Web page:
As these lenders struggle or disappear, many churches are finding their lifeline of credit has dried up. What is more, the value of many of the buildings and properties owned by churches has fallen sharply, sometimes even below the mortgage used to finance a project, making refinancing almost impossible.
"It's an unprecedented time," Mikes said.
CUTTING STAFF AND REDUCING PROGRAMS
Even the richest, most established churches have not been immune to this economic downturn. A study by the researcher Barna Group found more than half of U.S. churches said they have been hurt by the recession, with one church in six cutting staff.
The Episcopal Church in the United States, one of the wealthiest U.S. denominations, is feeling the pinch from a US$1 billion loss in the combined investment portfolio for 2008, according to Kirk Hadaway, the head of congregational research for the Episcopal Church.
Yet the financial woes appear to be the most severe among nondenominational churches which were also among the fastest growing over the past decade. Many churches attracted younger members and families by offering an array of activities and events, and began building centers with health clubs, meeting rooms, cafes and sports fields.
The new-look houses of worship were often located along busy commercial strips on major thoroughfares, and bear little resemblance to the steepled churches that dot rural New England.
"Churches were trying to fill many roles," said Faith Center's Hampton. "They were trying to fill cultural gaps."
Without the support of a large national organization, some churches felt the need to take on debt to support their growth and building. Now, many are cutting staff, reducing programs and reining in expenses. "Churches have downsized staff, moved from full-time to part-time clergy, because the revenues are not coming in," said Scott Thumma, a sociology of religion professor with the Hartford Institute for Religion Research.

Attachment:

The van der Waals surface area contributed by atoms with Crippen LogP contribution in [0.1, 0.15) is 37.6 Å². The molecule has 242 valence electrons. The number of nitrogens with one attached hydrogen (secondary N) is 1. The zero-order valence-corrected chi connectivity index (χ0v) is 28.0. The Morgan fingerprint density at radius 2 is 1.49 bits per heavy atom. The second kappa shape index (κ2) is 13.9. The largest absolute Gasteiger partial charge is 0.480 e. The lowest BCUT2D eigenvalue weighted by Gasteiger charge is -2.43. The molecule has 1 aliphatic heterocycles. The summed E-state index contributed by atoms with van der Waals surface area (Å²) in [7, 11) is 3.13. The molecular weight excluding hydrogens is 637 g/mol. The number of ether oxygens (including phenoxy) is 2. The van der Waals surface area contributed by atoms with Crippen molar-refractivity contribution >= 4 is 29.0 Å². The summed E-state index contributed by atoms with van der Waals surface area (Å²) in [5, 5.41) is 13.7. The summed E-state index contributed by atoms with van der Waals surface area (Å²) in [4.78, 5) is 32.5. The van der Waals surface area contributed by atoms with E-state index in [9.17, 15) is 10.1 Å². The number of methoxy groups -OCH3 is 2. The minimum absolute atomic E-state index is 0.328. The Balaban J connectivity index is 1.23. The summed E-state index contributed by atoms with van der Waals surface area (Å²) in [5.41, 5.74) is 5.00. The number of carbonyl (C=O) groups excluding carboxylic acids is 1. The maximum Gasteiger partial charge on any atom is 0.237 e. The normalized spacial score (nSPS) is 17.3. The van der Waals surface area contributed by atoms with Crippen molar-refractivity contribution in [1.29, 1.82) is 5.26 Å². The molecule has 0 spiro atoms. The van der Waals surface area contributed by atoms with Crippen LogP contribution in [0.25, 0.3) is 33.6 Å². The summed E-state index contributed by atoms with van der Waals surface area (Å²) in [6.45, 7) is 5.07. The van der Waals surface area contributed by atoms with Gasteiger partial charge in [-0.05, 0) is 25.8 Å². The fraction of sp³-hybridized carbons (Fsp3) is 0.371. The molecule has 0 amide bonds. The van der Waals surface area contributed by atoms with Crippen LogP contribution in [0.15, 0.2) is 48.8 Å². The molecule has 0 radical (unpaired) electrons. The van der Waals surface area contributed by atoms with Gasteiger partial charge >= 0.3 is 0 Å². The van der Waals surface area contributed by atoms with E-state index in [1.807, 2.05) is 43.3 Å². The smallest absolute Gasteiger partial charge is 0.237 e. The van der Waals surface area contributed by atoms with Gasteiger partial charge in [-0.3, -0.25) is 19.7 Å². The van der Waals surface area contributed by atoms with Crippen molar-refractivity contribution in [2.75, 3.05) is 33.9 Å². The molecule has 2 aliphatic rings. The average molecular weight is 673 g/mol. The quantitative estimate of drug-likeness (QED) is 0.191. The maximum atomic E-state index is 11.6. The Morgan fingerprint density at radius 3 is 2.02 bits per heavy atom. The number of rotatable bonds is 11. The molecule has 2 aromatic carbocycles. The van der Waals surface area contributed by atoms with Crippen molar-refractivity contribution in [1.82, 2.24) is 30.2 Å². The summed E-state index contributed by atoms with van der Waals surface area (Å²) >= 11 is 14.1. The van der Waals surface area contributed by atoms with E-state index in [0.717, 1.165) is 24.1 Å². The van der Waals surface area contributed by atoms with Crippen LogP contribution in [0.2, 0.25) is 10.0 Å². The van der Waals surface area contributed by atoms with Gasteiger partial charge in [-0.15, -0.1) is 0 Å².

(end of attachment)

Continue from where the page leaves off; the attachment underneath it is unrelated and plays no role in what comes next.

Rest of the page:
One-time emergency giving campaigns can also fill a short-term gap. Rick Warren, who delivered a prayer at President Barack Obama's inauguration, recently raised more than US$2 million during a one-weekend emergency appeal for funding.
And churches have given up immediate plans for building. "They've decided to rent movie theaters or contract with local hotels to have multiple services," rather than build a new building, Thumma said. "They might have a worship service with a live band but the main sermon is from a live feed. That's becoming more common because of the economy."
African American churches in particular appear hard hit. Their congregations have suffered higher unemployment, and often the churches provide more services.
"It's devastating," Reverend Jackson said. "They are closing down services to seniors. They are closing down feeding programs. Demand for services are on the rise and the ability to provide services is decreasing," he said.
Jackson is organizing a campaign against church foreclosures. "It's our largest single institution," he said, "the greatest cash-flow institution." - Reuters